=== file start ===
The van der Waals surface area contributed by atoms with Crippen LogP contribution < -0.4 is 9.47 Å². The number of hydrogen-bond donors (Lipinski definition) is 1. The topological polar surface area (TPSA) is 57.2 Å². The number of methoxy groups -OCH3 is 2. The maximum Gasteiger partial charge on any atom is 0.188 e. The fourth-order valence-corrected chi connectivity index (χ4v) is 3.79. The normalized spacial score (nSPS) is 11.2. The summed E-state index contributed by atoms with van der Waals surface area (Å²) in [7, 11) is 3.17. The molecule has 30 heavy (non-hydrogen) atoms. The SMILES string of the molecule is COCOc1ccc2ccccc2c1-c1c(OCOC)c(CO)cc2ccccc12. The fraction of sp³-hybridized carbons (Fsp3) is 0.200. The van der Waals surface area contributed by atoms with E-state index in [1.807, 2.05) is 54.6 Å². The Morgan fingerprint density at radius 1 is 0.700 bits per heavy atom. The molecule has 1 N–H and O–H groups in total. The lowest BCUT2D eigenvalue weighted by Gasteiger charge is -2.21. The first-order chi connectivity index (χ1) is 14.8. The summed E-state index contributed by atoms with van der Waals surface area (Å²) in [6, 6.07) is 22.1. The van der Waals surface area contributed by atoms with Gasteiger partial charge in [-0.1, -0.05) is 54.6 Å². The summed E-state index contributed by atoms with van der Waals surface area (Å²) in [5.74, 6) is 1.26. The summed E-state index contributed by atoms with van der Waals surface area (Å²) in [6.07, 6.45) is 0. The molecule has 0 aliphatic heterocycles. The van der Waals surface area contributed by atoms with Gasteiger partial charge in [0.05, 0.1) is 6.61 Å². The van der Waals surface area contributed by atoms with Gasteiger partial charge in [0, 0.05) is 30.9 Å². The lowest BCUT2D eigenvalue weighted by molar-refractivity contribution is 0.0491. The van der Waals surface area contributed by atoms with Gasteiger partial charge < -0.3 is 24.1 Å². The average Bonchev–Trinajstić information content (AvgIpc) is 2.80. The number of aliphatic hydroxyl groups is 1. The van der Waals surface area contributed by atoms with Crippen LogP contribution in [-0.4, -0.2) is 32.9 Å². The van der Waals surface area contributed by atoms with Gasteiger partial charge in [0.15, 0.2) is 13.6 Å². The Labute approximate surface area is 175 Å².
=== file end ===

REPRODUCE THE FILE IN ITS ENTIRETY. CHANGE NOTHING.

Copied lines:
The van der Waals surface area contributed by atoms with Crippen LogP contribution < -0.4 is 9.47 Å². The number of hydrogen-bond donors (Lipinski definition) is 1. The topological polar surface area (TPSA) is 57.2 Å². The number of methoxy groups -OCH3 is 2. The maximum Gasteiger partial charge on any atom is 0.188 e. The fourth-order valence-corrected chi connectivity index (χ4v) is 3.79. The normalized spacial score (nSPS) is 11.2. The summed E-state index contributed by atoms with van der Waals surface area (Å²) in [7, 11) is 3.17. The molecule has 30 heavy (non-hydrogen) atoms. The SMILES string of the molecule is COCOc1ccc2ccccc2c1-c1c(OCOC)c(CO)cc2ccccc12. The fraction of sp³-hybridized carbons (Fsp3) is 0.200. The van der Waals surface area contributed by atoms with E-state index in [1.807, 2.05) is 54.6 Å². The Morgan fingerprint density at radius 1 is 0.700 bits per heavy atom. The molecule has 1 N–H and O–H groups in total. The lowest BCUT2D eigenvalue weighted by Gasteiger charge is -2.21. The first-order chi connectivity index (χ1) is 14.8. The summed E-state index contributed by atoms with van der Waals surface area (Å²) in [6, 6.07) is 22.1. The van der Waals surface area contributed by atoms with Gasteiger partial charge in [-0.1, -0.05) is 54.6 Å². The summed E-state index contributed by atoms with van der Waals surface area (Å²) in [5.74, 6) is 1.26. The summed E-state index contributed by atoms with van der Waals surface area (Å²) in [6.07, 6.45) is 0. The molecule has 0 aliphatic heterocycles. The van der Waals surface area contributed by atoms with Gasteiger partial charge in [0.05, 0.1) is 6.61 Å². The van der Waals surface area contributed by atoms with Gasteiger partial charge in [0, 0.05) is 30.9 Å². The lowest BCUT2D eigenvalue weighted by molar-refractivity contribution is 0.0491. The van der Waals surface area contributed by atoms with Gasteiger partial charge < -0.3 is 24.1 Å². The average Bonchev–Trinajstić information content (AvgIpc) is 2.80. The number of aliphatic hydroxyl groups is 1. The van der Waals surface area contributed by atoms with Crippen LogP contribution in [-0.4, -0.2) is 32.9 Å². The van der Waals surface area contributed by atoms with Gasteiger partial charge in [0.15, 0.2) is 13.6 Å². The Labute approximate surface area is 175 Å².